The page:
As startup founders grapple with a lack of face-to-face support during the coronavirus pandemic, venture capital firms are providing them with online support communities to encourage communication, knowledge sharing and emotional support.

"It's a lonely job being a startup leader," said Teddie Wardi, managing partner at New York-based Insight Partners. "There's a lot of anxiety on the fact that it's not clear what's going on and even now we’re not seeing all the impacts that [coronavirus] will have. … Bringing people together can create a lot of ideas and lead to the kind of innovation we need to get through this crisis." More coronavirus news: Continuing coverage from PitchBook

The startups that survive the crisis will be determined by more than the amount of capital they bring in. Even large VCs like Insight Partners, which has around 200 investments, may not be able to write more checks to their portfolio companies. An online community can provide value far beyond the capability of a firm's individual partners by offering a network of experts in every category. Other founders can offer advice, and investors can see what areas are of most concern.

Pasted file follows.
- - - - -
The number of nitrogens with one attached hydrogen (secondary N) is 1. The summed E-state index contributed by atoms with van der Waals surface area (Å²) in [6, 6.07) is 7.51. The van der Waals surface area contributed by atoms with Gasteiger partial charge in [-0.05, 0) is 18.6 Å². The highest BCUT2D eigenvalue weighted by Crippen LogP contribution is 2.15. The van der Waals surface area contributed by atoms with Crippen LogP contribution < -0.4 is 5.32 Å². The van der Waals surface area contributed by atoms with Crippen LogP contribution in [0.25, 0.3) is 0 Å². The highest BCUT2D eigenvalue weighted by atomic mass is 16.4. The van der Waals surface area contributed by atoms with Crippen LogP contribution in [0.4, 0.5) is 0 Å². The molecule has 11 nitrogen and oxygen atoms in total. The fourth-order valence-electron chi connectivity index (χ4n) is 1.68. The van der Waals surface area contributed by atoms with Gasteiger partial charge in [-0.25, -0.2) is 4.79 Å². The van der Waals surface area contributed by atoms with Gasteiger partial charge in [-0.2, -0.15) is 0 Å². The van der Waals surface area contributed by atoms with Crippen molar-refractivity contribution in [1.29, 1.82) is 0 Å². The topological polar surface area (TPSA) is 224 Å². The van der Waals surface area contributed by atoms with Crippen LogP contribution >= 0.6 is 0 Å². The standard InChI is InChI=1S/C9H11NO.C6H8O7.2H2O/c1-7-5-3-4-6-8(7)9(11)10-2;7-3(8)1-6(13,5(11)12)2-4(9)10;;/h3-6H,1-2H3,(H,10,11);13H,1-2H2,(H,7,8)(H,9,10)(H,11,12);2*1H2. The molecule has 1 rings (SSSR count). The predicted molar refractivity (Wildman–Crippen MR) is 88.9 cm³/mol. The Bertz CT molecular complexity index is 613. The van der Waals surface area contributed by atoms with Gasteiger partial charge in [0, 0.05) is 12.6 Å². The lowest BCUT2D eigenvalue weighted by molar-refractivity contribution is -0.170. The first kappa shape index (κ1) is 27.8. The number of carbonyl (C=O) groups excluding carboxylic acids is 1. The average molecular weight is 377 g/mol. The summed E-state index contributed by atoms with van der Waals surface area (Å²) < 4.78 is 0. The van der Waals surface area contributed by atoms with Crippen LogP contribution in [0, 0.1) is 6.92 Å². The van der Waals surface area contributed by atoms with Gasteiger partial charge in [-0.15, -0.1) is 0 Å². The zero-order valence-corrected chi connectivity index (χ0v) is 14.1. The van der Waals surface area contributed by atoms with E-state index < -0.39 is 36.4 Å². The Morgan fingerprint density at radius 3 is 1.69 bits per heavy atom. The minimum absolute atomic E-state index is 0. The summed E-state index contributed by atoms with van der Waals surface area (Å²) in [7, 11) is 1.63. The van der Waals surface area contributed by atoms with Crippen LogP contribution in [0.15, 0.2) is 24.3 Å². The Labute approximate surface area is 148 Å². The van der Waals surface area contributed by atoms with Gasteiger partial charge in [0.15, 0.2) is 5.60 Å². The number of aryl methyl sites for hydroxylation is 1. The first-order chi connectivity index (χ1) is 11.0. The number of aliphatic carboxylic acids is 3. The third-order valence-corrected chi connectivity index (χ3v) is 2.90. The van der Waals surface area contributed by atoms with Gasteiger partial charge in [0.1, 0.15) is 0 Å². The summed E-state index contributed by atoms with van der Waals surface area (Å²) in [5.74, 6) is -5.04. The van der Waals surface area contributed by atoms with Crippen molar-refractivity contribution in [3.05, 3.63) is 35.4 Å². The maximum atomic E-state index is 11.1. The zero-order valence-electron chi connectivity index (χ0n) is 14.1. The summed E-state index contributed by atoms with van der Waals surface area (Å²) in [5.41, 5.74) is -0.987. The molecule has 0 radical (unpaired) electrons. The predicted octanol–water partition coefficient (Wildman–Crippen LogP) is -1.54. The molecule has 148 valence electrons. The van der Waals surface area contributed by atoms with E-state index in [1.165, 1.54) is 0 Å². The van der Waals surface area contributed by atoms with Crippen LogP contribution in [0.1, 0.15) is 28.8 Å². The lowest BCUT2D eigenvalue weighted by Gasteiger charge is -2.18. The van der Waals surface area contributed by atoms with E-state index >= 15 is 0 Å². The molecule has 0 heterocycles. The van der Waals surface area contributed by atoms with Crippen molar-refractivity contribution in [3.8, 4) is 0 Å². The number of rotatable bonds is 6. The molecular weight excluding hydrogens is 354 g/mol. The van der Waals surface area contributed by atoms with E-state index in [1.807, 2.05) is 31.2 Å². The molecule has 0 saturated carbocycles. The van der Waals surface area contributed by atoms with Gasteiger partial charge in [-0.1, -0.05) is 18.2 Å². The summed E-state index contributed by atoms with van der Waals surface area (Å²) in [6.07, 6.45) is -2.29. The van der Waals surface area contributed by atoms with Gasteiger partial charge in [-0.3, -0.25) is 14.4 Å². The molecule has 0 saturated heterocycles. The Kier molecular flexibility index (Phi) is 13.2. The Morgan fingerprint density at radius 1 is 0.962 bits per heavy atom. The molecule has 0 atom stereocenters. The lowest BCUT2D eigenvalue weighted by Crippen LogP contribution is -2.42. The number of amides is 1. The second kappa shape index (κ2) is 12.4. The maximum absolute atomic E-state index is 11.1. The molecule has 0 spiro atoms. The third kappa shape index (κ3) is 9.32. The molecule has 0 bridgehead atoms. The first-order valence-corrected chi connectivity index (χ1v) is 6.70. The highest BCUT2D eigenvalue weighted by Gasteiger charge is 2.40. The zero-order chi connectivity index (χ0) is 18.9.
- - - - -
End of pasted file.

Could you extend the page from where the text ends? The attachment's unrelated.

The COVID-19 crisis has brought a new need for connectivity, as founders across different industries encounter the same challenges at the same time, including cash management, hiring freezes and rethinking market strategies. Both Insight Partners and Jungle Ventures, a Singapore-based firm with portfolio companies in the hardest-hit Asian countries, said startups are facing universal problems.

For its part, Insight Partners launched Go Network, which is powered by SaaS platform provider Hivebrite, an online community offering its companies access to resources, including playbooks, webinars and roundtable discussions, as well as a library of tactical reports. And Jungle Ventures has its own online forum where young entrepreneurs can connect with more experienced founders every two weeks.

Beyond the day-to-day running of their operations, mental health is one area where online communities can support startups the most, Jungle Ventures founding partner Amit Anand said.

He noted that most new startup founders, coming off of a record-setting decade in venture capital, will never have had to consider layoffs or furloughs. While entrepreneurs might know the difficult decisions they need to make, it can be enormously stressful to following through. By connecting with people who are in the same situation, the community can offer much-needed emotional support in addition to practical knowledge.

Anand stressed the importance of such support: "The 'what' isn't as important as the 'how' and that is what the forum can help to answer," he said.

Featured image via Busakorn Pongparnit/Moment/Getty Images

Related content